“The people who set it up. They’re powerful.”
“What about the other financial planners?” Krista asked. “Peter Vendetti, Thomas Chan and Edward Vickers.”
“I approached them about the investment. They all refused. Vendetti and Vickers killed themselves. That was a bonus.”
Reems smiled. “I took care of Mr. Chan. Broken neck.” He proudly acted out the motion with his hands.
“Krista! Get down! Quick!”
“Haiyuan!” Krista heard him say something, but his words were quickly swallowed up by the moan of the cold wind.
Tran was on the north section of the roof, separated from Krista by a forty-foot gulf of air. His gun hand was trembling, and he avoided looking down. He fired a shot at Reems and missed. The bullet ricocheted off the ground and flew away harmlessly. Reems returned fire and missed.
Krista ran around the edge of the building to get closer to Tran. “I love you!” she yelled.
Tran smiled and waved at her in acknowledgment. Now near the edge of the roof, he wavered on his feet and seemed to lose his balance. Ignoring the heights, he focused on Reems and fired another shot, hitting his target. Reems grabbed his shoulder and sank to the ground.
Krista waved at Tran with both hands. “Watch out, there’s another shooter!”
In that instant, he looked down and the twinkle of the lights below blinded him. There was a loud Crack, and Tran clutched his chest. A warm gush of blood flowed through his fingers. His right foot struck some tar on the roof. He stumbled and fell off the edge of the building, plunging into the darkness.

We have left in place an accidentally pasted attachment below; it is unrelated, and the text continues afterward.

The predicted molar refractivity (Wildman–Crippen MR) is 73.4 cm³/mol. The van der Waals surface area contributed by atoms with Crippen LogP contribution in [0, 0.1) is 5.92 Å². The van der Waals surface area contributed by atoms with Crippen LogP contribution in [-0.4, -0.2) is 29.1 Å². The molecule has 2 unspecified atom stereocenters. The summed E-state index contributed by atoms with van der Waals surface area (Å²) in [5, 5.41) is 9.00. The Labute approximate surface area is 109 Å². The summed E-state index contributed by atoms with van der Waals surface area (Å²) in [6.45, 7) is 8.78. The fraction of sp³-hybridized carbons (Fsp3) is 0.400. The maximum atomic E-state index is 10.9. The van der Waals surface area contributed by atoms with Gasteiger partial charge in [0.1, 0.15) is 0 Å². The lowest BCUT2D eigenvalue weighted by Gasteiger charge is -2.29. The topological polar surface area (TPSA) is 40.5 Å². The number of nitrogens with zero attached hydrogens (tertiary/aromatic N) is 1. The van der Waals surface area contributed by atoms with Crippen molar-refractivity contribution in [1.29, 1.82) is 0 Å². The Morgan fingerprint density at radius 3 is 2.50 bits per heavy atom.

“Give me the password,” Carla said.
Krista ducked and lunged to her right, not caring anymore what happened to her. Sanders fired a shot. Krista felt a sharp pain in her right shoulder, followed by a warm moistness. She ducked down behind a large trash compactor and stared in disbelief at the spot on the roof where Haiyuan had been standing just seconds before.
Another gunshot sounded, this time from the direction of the building. Sanders dropped his revolver and grabbed his throat, gargling. His hands turned red with blood, and he dropped to the ground. Carla ran back to the building while Krista waited quietly in her hiding place.
“Are you okay, lass?”
Tears welled up in her eyes. “Haiyuan saved me, but I couldn’t help him. He’s... he’s...”
Bill helped her up and drew her closer. “Shh... it’s all right. There was nothing you could do.”
“Carla killed Gavin,” Krista said, her voice muffled against Bill’s blue suede coat. “She told me. She also had Thomas Chan killed.”
Before Bill could respond, Krista pulled away from him and ran to the side of the building, afraid of what she’d see if she looked down, yet unable to resist the temptation. She scanned the darkness below, trying not to think about Haiyuan lying dead on the cold pavement, broken and bleeding like Gavin. Sirens were sounding in the distance, coming closer, dispelling Krista’s thoughts like ripples on a lake.
“Bill, the police are on their way.”
Her words were met with silence.
Copyright © 2017 by Morris J. Marshall